Apt. boom to push on, 2014 and beyond

Future student housing projects will extend farther along the light-rail line.
October 24, 2012

In the fall of 2014, old will meet new in Dinkytown. One developer, Rusty Turpen, is planning to create new student housing on the site of three historic buildings on the corner of Fifth Street and 15th Avenue Southeast.

Turpen plans on renovating the buildings to maintain the original character of the block, while also constructing a new addition in the metal-and-glass style of newer student housing, according to project architect Scott Nelson.

The project, approved by the city last week, is just one of many new housing developments set to arrive in the University of Minnesota area in 2014 and beyond. As the market continues to grow, many of these housing projects will be smaller and more accommodating to non-students, with more emphasis on proximity to campus and transit.

Flexibility

Developers, neighborhood officials and city planners said designing projects to suit the needs of non-student tenants is crucial.

“We try to encourage folks to think flexible,” said Minneapolis city planner Haila Maze. “We’re building a sustainable city here, and building single-purpose stuff isn’t always the most sustainable model.”

Daniel Oberpriller, developer of the upcoming WaHu student housing complex, cited the Grandma’s Associates project, a new five-story apartment building under construction on the West Bank, as a development with a good mix of units.

“[A] TA, or professor or research assistant can live in there,” he said. “They don’t want to live in a four-bedroom or a three-bedroom house.”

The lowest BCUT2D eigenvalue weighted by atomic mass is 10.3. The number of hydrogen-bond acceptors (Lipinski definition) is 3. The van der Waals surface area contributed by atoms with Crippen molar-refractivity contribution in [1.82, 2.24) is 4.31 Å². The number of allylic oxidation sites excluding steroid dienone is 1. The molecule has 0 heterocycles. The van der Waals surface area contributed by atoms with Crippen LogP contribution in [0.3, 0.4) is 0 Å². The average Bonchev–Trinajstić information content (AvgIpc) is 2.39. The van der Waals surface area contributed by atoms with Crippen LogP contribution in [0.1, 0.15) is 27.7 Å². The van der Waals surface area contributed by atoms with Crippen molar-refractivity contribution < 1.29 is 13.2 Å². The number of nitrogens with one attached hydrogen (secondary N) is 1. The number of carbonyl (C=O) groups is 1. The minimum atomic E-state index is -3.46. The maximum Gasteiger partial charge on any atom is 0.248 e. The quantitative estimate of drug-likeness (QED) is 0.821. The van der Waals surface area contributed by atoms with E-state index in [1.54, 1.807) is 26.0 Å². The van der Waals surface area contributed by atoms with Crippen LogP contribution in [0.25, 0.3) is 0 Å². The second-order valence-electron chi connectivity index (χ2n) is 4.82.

It’s important to consider how units are positioned within the building, Oberpriller said, making them easy to rearrange in the future by tearing down shared walls.

Dick Gilyard, planning committee chair for the Prospect Park East River Road Neighborhood Association, said this flexibility is important to the neighborhood. The association works with developers to make projects in the area friendly to non-student tenants.

“There’s a ton of student housing coming online in all parts of the district,” he said. “If the market changes in the future, we want these buildings to be able to be transformed to another kind of housing.”

Infill

There are at least four housing projects with more than 200 units in development, but developers have said they are looking toward smaller, more strategically placed projects in the future.

Lupe Development recently began construction on a 12-unit cluster of townhouse-style apartments on Fourth Street, near Sigma Phi Epsilon’s fraternity chapter house.

Steve Minn, vice president of Lupe, said this type of infill development is important and something that the company is interested in building.

David Graham, one of the architects behind Dinnaken, Sydney Hall and the upcoming 97-unit Station on Washington project, said smaller development creates less risk of overbuilding than larger developments like WaHu or the 326-unit UTEC project.

“The Station is smaller; it’s more incremental,” Graham said. “The site is unbelievable. It’s right on transit, so that will work 100 percent.”

Location

Developers have said location becomes even more important as the market approaches saturation. But sites that were previously considered undesirable for development will gain value with the addition of the Central Corridor light-rail line.

Two housing projects are being planned for former industrial sites in Prospect Park near the future light-rail station, Gilyard said.

Texas developer Fountain Residential is proposing a six-story, 204-unit student housing complex to the city and the Prospect Park neighborhood association. The Cornerstone Group has acquired the former site of a nearby sheet metal factory and is exploring options of a housing development there.

Looking ahead, Graham said the University’s history as a commuter campus has created an untapped potential for non-student housing.

“The University is not an isolated college campus. It’s part of the whole Twin Cities urban fabric, and it’s on transit,” he said. “There might be a broader market of people who want to live near the University just because.”

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